• Generally, the writing section consists of various writing prompts that you may choose to write about. The essay is meant to show the admissions counselor who you are and what you want to get out of life. A good essay can make you and your application stand out from every one else’s. Brainstorm events or lessons you have learned that have been memorable and have impacted your life. Once you have figured out what you want to write about, make sure it fits into one of the essay prompts. Create an outline and flesh out your topic. Multiple different outlines will help you see how you want to approach writing your essay. Have questions that you want to answer in your essay. Now write the essay, it doesn’t have to be perfect. Once you’ve written it, revise it. Think of what you wanted to express in your essay and if you’ve achieved those goals. Having your essay read by multiple people will only benefit you. By attacking a larger population, you will be able to see where your essay resonates and where it does not. Talk to the people who have read your essay and see where they thought you were lacking and where your point really came across. Chances are if you can connect with these people, the message translated through your essay will most likely connect to the college admissions counselor as well.
  • Letters of Recommendation
  • Do not simply choose a teacher whose class you excelled in. The best recommendations come from people who can speak about you academically and personally. These will give the admissions counselor insight as to who you are. If you choose a person that does not know you well, they will only be able to talk about how well you do in school and not about what your values are or who you are, a part from being a student.

Different ways to apply to College:  Regular Decision (RD), Early Decision (ED), Early Action (EA)

If you are considering applying ED or EA make sure you do your research as to what the conditions and terms are. Keep in mind that offers can be rescinded if a school finds out you violated their policy.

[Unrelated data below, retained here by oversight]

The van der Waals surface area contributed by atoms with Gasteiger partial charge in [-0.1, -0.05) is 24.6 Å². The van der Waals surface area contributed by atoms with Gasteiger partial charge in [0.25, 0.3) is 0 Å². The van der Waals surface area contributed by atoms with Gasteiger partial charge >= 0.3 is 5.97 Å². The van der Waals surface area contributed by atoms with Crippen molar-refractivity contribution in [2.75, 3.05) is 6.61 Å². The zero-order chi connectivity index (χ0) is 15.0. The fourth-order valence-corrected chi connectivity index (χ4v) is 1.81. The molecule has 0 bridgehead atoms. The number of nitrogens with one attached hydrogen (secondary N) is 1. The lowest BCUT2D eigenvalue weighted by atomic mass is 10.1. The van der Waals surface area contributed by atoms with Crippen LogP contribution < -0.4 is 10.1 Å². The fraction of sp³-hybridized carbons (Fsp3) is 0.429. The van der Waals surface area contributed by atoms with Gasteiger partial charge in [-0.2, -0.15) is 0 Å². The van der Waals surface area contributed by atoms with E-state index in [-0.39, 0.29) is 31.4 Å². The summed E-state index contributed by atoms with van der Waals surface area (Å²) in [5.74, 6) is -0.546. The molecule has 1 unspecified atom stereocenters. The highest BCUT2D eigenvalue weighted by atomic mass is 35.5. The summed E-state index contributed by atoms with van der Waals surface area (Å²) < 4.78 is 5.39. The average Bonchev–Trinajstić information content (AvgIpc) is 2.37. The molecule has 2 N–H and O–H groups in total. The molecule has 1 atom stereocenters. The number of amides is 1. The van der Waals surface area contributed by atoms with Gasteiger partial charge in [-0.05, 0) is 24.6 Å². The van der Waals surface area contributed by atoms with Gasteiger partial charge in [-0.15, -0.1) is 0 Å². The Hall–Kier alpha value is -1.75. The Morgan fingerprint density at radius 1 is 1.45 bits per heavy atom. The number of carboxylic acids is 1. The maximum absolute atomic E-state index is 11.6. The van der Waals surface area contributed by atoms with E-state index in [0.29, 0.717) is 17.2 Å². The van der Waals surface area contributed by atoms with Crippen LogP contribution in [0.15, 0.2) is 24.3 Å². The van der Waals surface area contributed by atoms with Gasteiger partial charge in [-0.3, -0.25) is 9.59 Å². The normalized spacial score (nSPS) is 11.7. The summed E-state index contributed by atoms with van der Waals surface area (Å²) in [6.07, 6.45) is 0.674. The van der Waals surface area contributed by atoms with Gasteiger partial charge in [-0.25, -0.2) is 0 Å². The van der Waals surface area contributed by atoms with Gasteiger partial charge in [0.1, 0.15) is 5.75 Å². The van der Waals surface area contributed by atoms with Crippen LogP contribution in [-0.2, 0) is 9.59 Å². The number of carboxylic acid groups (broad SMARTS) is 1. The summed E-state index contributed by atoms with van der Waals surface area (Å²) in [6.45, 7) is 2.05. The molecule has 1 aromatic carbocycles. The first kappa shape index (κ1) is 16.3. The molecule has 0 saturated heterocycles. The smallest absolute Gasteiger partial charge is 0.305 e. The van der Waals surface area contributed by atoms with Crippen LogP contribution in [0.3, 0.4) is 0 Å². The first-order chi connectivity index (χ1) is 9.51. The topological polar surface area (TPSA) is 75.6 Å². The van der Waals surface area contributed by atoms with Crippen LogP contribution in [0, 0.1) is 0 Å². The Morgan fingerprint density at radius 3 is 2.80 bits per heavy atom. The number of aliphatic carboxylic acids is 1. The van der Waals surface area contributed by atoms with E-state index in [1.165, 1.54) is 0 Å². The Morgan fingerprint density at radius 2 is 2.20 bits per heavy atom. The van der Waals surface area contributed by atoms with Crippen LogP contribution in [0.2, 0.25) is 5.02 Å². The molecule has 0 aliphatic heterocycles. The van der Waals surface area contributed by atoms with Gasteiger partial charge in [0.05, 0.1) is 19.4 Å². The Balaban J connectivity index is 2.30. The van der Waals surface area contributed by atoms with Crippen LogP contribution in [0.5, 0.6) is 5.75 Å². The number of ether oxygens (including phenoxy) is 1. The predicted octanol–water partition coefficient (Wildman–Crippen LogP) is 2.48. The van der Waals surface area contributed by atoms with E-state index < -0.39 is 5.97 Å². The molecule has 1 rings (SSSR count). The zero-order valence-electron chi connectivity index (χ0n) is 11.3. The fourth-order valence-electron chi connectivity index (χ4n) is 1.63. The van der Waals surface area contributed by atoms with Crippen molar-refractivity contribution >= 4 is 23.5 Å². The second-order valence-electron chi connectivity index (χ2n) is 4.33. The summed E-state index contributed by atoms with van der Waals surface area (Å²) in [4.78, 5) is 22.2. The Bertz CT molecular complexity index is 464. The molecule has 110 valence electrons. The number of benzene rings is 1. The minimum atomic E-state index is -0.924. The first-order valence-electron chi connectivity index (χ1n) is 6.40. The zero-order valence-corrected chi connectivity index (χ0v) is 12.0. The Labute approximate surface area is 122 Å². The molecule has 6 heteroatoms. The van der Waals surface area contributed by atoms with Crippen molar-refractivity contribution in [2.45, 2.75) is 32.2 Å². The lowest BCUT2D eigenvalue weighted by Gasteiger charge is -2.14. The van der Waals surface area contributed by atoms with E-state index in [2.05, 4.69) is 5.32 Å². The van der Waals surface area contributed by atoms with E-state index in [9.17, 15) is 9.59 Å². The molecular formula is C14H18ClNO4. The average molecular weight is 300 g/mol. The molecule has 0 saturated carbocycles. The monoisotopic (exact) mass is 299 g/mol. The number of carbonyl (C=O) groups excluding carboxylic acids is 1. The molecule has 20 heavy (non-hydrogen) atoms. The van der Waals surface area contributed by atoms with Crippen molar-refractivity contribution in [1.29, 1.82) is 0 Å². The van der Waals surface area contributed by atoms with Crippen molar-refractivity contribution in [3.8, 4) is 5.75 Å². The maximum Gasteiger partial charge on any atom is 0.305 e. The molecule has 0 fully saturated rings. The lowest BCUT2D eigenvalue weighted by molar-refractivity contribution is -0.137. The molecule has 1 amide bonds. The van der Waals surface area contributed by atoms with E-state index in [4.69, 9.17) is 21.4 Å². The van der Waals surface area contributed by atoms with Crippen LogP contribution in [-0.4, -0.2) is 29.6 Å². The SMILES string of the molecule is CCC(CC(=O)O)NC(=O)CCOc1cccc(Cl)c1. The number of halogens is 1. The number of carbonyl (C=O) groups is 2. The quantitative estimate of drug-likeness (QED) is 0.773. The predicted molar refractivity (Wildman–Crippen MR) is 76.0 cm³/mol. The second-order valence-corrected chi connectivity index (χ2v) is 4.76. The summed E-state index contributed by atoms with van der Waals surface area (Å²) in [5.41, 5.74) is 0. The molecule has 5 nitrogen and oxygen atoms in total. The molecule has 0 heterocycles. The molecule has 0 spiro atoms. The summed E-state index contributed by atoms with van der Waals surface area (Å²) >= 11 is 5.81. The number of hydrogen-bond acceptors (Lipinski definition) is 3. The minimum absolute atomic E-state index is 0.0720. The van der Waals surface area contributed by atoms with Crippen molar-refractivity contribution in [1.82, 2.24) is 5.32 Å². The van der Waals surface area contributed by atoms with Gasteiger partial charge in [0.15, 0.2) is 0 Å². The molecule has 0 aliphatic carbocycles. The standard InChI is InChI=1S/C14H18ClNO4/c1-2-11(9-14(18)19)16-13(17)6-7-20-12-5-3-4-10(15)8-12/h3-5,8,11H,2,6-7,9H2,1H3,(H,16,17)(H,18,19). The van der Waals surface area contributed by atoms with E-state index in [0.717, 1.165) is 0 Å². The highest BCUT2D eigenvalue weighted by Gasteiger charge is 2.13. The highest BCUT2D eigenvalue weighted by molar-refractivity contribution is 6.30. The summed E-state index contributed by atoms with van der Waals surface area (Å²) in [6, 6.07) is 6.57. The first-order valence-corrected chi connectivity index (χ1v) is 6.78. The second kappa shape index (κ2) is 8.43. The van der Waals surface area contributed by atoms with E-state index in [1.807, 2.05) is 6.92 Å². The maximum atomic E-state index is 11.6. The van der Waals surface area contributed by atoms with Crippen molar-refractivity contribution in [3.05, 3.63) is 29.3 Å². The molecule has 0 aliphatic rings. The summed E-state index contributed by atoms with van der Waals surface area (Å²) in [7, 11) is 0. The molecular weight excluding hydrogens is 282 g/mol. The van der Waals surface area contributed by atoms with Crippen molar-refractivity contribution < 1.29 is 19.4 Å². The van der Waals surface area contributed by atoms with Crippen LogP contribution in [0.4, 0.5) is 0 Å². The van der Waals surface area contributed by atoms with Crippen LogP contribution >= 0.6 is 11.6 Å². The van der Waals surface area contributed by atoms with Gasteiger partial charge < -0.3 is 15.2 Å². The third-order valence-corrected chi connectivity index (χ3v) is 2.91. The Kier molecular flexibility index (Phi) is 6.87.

Regular Decision is the most common form of applying to college. Deadlines vary from school to school so be sure to keep on top of them. RD doesn’t have restrictions similar to ED or EA, it is fairly simple. Most schools allow you to apply RD to other schools under the condition that you will withdraw the applications if you get accepted through ED or any other terms they put in their policy. It is important to research and get to know a school’s policy before applying.

Early Decision is a BINDING form of application. You may only apply to one school ED and that school is usually your first choice. If accepted you are legally bound to withdraw all other applications and matriculate to the school. There are some exceptions but these are very few and far in between. You should only apply ED if you are absolutely confident you want to attend the school and are financially secure. If you aren’t financially secure, it may not be a good idea to apply ED because the financial aid package is not guaranteed.

Accepted: You have gained admission, withdraw all other applications and

Deferred: You have not been admitted but your application has automatically been pushed to the RD round where you will be considered for admission once again. If you are accepted through RD selection, the ED binding policy is no longer in affect and you may choose where to matriculate freely.

Denied: The school has decided that you will not be accepted for the incoming class. In this situation, you may not reapply to the school through any other means for that application cycle.

Early Action is a NON-BINDING form of application. If you are accepted, you may wait until RD decisions have been announced before deciding on where you will matriculate. EA is a good option for those who have a strong first choice but do not want to be locked into a binding policy. There is no financial risk as it is non-binding. EA falls under two broad categories:

  • Unrestricted Early Action (UEA)
  • If you apply UEA to a school, you may apply UEA to other schools as long as they also accept UEA applications. The conditions vary from school to school so be sure to research. Some schools don’t allow you to apply EA or ED to any other schools so be careful when planning your course of action.
  •  Single Choice Early Action (SCEA)
  • You may only apply to one school SCEA. If you apply SCEA you may not apply to any other school under ED or EA.

Accepted: You have a college to choose from! If you are still not sure whether or not you want to attend this college, keep on applying to other colleges. Remember, EA is NON-BINDING.

Deferred: You have not been admitted but your application has automatically been pushed to the RD round where you will be considered for admission once again.